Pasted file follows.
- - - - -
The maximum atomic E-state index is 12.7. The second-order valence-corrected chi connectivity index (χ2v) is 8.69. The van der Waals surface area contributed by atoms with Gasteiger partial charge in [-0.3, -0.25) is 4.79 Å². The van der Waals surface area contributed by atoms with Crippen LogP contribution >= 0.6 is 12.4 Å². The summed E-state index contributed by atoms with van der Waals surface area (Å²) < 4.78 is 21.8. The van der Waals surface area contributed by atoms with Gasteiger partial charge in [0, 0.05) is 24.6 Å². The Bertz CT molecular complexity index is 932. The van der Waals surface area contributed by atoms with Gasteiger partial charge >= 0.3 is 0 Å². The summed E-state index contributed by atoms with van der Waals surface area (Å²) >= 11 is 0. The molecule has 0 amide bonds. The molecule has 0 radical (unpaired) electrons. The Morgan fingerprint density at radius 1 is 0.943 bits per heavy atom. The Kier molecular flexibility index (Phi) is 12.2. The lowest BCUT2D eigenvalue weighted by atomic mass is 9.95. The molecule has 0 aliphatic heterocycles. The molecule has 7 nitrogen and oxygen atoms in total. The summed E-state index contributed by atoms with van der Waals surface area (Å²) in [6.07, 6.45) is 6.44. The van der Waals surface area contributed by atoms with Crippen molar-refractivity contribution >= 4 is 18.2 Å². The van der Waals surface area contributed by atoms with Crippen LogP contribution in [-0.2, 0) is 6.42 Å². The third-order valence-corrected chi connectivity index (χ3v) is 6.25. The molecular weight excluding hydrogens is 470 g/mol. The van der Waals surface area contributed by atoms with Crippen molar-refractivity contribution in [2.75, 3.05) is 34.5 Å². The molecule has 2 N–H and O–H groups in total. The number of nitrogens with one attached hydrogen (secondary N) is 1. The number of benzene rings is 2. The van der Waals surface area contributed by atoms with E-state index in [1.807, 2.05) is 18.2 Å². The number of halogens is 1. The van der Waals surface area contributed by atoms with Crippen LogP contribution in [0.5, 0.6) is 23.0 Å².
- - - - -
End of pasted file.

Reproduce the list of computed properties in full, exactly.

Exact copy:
The maximum atomic E-state index is 12.7. The second-order valence-corrected chi connectivity index (χ2v) is 8.69. The van der Waals surface area contributed by atoms with Gasteiger partial charge in [-0.3, -0.25) is 4.79 Å². The van der Waals surface area contributed by atoms with Crippen LogP contribution >= 0.6 is 12.4 Å². The summed E-state index contributed by atoms with van der Waals surface area (Å²) < 4.78 is 21.8. The van der Waals surface area contributed by atoms with Gasteiger partial charge in [0, 0.05) is 24.6 Å². The Bertz CT molecular complexity index is 932. The van der Waals surface area contributed by atoms with Gasteiger partial charge >= 0.3 is 0 Å². The summed E-state index contributed by atoms with van der Waals surface area (Å²) >= 11 is 0. The molecule has 0 amide bonds. The molecule has 0 radical (unpaired) electrons. The Morgan fingerprint density at radius 1 is 0.943 bits per heavy atom. The Kier molecular flexibility index (Phi) is 12.2. The lowest BCUT2D eigenvalue weighted by atomic mass is 9.95. The molecule has 0 aliphatic heterocycles. The molecule has 7 nitrogen and oxygen atoms in total. The summed E-state index contributed by atoms with van der Waals surface area (Å²) in [6.07, 6.45) is 6.44. The van der Waals surface area contributed by atoms with Crippen molar-refractivity contribution >= 4 is 18.2 Å². The van der Waals surface area contributed by atoms with Crippen LogP contribution in [-0.2, 0) is 6.42 Å². The third-order valence-corrected chi connectivity index (χ3v) is 6.25. The molecular weight excluding hydrogens is 470 g/mol. The van der Waals surface area contributed by atoms with Crippen molar-refractivity contribution in [2.75, 3.05) is 34.5 Å². The molecule has 2 N–H and O–H groups in total. The number of nitrogens with one attached hydrogen (secondary N) is 1. The number of benzene rings is 2. The van der Waals surface area contributed by atoms with E-state index in [1.807, 2.05) is 18.2 Å². The number of halogens is 1. The van der Waals surface area contributed by atoms with Crippen LogP contribution in [0.5, 0.6) is 23.0 Å².